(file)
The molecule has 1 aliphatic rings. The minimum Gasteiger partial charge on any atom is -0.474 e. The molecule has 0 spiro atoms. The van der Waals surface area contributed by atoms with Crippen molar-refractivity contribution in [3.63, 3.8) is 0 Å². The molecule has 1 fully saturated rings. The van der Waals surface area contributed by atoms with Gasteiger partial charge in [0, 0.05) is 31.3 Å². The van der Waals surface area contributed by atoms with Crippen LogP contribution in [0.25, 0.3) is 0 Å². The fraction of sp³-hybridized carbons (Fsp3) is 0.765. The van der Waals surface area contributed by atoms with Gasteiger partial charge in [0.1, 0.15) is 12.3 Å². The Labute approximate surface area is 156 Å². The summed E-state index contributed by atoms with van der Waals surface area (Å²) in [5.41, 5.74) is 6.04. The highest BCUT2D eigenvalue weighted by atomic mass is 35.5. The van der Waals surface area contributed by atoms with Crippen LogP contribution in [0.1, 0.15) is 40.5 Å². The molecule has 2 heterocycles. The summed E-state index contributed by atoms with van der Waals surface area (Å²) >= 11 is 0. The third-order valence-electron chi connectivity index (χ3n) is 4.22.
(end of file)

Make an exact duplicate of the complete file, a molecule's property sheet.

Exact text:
The molecule has 1 aliphatic rings. The minimum Gasteiger partial charge on any atom is -0.474 e. The molecule has 0 spiro atoms. The van der Waals surface area contributed by atoms with Crippen molar-refractivity contribution in [3.63, 3.8) is 0 Å². The molecule has 1 fully saturated rings. The van der Waals surface area contributed by atoms with Gasteiger partial charge in [0, 0.05) is 31.3 Å². The van der Waals surface area contributed by atoms with Crippen LogP contribution in [0.25, 0.3) is 0 Å². The fraction of sp³-hybridized carbons (Fsp3) is 0.765. The van der Waals surface area contributed by atoms with Gasteiger partial charge in [0.1, 0.15) is 12.3 Å². The Labute approximate surface area is 156 Å². The summed E-state index contributed by atoms with van der Waals surface area (Å²) in [5.41, 5.74) is 6.04. The highest BCUT2D eigenvalue weighted by atomic mass is 35.5. The van der Waals surface area contributed by atoms with Crippen LogP contribution in [0.1, 0.15) is 40.5 Å². The molecule has 2 heterocycles. The summed E-state index contributed by atoms with van der Waals surface area (Å²) >= 11 is 0. The third-order valence-electron chi connectivity index (χ3n) is 4.22.